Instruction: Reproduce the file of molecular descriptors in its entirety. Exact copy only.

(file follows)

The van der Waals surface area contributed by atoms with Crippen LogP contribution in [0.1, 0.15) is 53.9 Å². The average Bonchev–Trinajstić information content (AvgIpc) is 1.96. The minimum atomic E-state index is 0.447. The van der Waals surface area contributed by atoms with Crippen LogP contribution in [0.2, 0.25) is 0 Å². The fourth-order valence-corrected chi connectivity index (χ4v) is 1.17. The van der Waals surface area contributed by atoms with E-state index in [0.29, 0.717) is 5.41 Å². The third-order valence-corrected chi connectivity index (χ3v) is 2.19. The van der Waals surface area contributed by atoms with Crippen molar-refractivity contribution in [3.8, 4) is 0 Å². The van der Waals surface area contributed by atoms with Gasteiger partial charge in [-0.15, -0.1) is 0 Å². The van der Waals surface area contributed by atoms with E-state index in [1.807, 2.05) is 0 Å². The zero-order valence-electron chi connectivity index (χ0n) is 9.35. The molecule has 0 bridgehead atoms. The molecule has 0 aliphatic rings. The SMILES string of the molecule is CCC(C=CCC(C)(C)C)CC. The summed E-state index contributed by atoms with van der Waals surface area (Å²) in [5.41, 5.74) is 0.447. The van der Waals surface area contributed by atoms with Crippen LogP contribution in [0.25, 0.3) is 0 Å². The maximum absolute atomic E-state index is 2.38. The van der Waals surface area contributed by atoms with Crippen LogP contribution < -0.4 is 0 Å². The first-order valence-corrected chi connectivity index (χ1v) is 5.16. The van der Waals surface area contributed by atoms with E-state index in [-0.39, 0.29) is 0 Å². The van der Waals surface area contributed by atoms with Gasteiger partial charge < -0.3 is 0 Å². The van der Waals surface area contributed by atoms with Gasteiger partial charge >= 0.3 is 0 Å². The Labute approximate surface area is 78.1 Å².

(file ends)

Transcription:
The van der Waals surface area contributed by atoms with Crippen LogP contribution in [0.1, 0.15) is 53.9 Å². The average Bonchev–Trinajstić information content (AvgIpc) is 1.96. The minimum atomic E-state index is 0.447. The van der Waals surface area contributed by atoms with Crippen LogP contribution in [0.2, 0.25) is 0 Å². The fourth-order valence-corrected chi connectivity index (χ4v) is 1.17. The van der Waals surface area contributed by atoms with E-state index in [0.29, 0.717) is 5.41 Å². The third-order valence-corrected chi connectivity index (χ3v) is 2.19. The van der Waals surface area contributed by atoms with Crippen molar-refractivity contribution in [3.8, 4) is 0 Å². The van der Waals surface area contributed by atoms with Gasteiger partial charge in [-0.15, -0.1) is 0 Å². The van der Waals surface area contributed by atoms with E-state index in [1.807, 2.05) is 0 Å². The zero-order valence-electron chi connectivity index (χ0n) is 9.35. The molecule has 0 bridgehead atoms. The molecule has 0 aliphatic rings. The SMILES string of the molecule is CCC(C=CCC(C)(C)C)CC. The summed E-state index contributed by atoms with van der Waals surface area (Å²) in [5.41, 5.74) is 0.447. The van der Waals surface area contributed by atoms with Crippen LogP contribution in [0.25, 0.3) is 0 Å². The maximum absolute atomic E-state index is 2.38. The van der Waals surface area contributed by atoms with Crippen LogP contribution < -0.4 is 0 Å². The first-order valence-corrected chi connectivity index (χ1v) is 5.16. The van der Waals surface area contributed by atoms with E-state index in [-0.39, 0.29) is 0 Å². The van der Waals surface area contributed by atoms with Gasteiger partial charge < -0.3 is 0 Å². The van der Waals surface area contributed by atoms with Gasteiger partial charge >= 0.3 is 0 Å². The Labute approximate surface area is 78.1 Å².